LÉ Macha (01)
|Builder:||George Brown of Greenock|
|Laid down:||21 November 1940|
|Launched:||6 November 1941|
|Completed:||29 April 1942|
|Decommissioned:||15 November 1946|
|Fate:||Sold to Ireland|
|Namesake:||Macha, an ancient Irish goddess of war|
|Acquired:||15 November 1946|
|Decommissioned:||2 November 1970|
|Identification:||Pennant number: 01|
|Class and type:||Flower-class corvette|
|Displacement:||1020 tons standard (1280 full load)|
|Length:||205 ft (62 m)|
|Beam:||33 ft (10 m)|
|Depth:||14 ft (4.3 m)|
|Installed power:||Single reciprocating vertical 4-cylinder triple expansion by John Kincaid, Greenock.|
|Propulsion:||2,759 ihp (2,057 kW) 2 cylindrical Scotch single-ended boilers. Single shaft|
|Complement:||5 officers, 74 ratings|
LÉ Macha was a ship in the Irish Naval Service. Built as a Flower-class corvette of the Royal Navy named HMS Borage, she was transferred on 15 November 1946 to the Irish Naval Service and renamed LÉ Macha after Macha, an ancient Irish goddess of war.
She served as escort for the Arctic convoys from 1942-1945 before being sold to Ireland.
In September 1948, she had the honour of carrying the remains of William Butler Yeats from France to Drumcliffe, County Sligo, for reburial. The voyage took 17 days. LÉ Macha stopped en route at Gibraltar and in France. The remains were received at Rocquebrune near Nice by Sean Murphy, the Irish Ambassador to France. There was a funeral march from Nice to the ship with band, trumpeters and military honours from a company of French alpine troops. It was the first time that France rendered military honours to a civilian. The ship returned to Galway, whence the remains were carried by hearse to their final resting place in County Sligo.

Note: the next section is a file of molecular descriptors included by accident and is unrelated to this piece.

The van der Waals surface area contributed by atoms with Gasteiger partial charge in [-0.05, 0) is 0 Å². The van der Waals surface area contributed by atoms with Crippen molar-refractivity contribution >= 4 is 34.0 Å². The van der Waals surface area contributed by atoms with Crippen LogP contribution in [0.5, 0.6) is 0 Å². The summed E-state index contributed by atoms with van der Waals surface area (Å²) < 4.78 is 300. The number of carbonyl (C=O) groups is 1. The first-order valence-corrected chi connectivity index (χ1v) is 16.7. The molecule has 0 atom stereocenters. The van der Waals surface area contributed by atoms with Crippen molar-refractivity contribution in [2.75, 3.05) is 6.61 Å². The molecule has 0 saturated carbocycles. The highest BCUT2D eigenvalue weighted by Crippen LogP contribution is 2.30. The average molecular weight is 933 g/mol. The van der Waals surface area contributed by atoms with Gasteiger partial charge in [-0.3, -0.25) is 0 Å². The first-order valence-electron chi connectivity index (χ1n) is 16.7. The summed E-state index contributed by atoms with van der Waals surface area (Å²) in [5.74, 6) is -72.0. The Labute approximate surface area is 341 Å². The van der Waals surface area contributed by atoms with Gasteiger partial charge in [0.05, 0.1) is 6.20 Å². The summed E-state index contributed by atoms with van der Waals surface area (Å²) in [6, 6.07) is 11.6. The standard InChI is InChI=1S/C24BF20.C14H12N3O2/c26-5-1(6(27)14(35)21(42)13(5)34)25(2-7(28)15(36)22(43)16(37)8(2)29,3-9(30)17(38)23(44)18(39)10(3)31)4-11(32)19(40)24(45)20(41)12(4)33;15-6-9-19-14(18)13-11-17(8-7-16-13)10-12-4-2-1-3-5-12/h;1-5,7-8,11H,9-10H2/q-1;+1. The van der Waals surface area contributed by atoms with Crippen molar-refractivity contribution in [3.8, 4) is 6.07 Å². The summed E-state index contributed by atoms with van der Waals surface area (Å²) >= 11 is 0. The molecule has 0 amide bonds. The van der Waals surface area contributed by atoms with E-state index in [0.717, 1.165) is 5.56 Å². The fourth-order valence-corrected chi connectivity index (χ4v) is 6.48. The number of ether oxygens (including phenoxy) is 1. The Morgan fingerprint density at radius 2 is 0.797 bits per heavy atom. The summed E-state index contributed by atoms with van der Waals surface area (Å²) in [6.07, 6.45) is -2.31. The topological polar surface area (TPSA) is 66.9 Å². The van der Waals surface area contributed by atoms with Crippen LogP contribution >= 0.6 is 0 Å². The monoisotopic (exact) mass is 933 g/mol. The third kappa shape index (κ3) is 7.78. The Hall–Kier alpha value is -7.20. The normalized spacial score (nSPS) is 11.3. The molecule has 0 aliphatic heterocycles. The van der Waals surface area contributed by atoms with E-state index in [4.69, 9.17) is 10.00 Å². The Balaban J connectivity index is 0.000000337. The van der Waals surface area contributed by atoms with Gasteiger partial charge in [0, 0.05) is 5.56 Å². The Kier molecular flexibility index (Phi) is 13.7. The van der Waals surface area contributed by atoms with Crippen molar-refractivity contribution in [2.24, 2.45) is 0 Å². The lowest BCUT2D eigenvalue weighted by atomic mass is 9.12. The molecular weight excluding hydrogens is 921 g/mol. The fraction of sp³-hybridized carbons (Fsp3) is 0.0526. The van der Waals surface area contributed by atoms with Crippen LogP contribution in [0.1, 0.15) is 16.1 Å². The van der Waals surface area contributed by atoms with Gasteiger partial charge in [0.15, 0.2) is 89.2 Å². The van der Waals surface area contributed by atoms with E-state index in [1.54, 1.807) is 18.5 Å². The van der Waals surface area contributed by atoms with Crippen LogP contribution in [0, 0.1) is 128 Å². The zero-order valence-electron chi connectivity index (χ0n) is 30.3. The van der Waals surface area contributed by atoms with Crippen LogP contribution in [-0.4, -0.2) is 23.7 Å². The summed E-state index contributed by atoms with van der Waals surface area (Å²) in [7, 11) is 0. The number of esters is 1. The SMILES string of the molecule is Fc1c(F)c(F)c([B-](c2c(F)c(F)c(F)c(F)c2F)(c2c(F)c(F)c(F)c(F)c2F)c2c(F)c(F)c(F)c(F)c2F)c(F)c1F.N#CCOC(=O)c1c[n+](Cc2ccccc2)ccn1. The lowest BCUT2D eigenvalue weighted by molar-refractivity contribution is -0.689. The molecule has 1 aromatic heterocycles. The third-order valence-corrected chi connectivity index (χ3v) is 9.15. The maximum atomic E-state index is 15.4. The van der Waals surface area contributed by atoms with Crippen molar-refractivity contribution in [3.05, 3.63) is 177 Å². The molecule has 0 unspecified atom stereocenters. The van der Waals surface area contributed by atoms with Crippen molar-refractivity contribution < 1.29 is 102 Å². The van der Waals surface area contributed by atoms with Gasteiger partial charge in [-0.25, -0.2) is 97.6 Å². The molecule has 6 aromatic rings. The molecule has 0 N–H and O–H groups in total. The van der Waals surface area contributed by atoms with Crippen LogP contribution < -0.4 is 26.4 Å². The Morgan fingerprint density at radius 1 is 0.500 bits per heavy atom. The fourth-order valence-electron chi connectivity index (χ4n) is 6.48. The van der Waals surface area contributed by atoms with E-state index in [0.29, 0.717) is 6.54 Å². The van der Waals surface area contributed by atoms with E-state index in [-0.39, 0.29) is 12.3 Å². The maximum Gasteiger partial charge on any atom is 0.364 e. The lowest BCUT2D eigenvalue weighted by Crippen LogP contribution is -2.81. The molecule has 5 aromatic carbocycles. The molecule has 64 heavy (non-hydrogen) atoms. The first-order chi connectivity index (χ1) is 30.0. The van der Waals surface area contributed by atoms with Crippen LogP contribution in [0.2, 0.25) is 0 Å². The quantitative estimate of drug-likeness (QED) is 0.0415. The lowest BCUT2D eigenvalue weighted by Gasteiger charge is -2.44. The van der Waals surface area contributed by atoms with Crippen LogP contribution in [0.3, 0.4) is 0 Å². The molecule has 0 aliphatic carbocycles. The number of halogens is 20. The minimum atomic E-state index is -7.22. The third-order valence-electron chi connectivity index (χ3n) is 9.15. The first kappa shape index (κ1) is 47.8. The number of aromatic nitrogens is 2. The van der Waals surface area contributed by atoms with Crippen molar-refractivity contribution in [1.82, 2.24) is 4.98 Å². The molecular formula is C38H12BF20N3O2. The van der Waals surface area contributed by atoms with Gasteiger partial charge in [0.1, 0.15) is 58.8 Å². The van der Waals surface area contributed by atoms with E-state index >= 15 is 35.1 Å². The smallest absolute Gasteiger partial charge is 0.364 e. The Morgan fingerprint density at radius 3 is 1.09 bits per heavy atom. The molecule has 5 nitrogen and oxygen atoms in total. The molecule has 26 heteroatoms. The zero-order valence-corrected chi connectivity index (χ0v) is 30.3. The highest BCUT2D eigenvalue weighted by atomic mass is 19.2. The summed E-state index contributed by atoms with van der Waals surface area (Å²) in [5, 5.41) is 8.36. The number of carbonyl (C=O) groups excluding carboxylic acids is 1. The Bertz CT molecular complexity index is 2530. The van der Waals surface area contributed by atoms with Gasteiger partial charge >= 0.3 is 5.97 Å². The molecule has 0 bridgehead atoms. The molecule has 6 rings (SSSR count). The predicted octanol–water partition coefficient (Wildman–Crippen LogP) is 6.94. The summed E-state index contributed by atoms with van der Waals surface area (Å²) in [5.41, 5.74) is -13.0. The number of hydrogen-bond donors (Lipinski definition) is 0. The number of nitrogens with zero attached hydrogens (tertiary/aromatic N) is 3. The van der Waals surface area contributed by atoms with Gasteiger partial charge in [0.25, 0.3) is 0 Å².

LÉ Macha was sold for scrap on 22 November 1970.
- Foster, R. F. (2003). W. B. Yeats: A Life, Vol. II: The Arch-Poet 1915–1939, p. 656. New York: Oxford UP. ISBN 0-19-818465-4.
- MacGinty, Tom (1995). The Irish Navy. Tralee: The Kerryman. p. 155. ISBN 0-946277-22-2.
- "WB Yeats laid to rest in Drumcliffe", The Irish Times, 18 Sept. 2009, republishing article from 18 September 1948.
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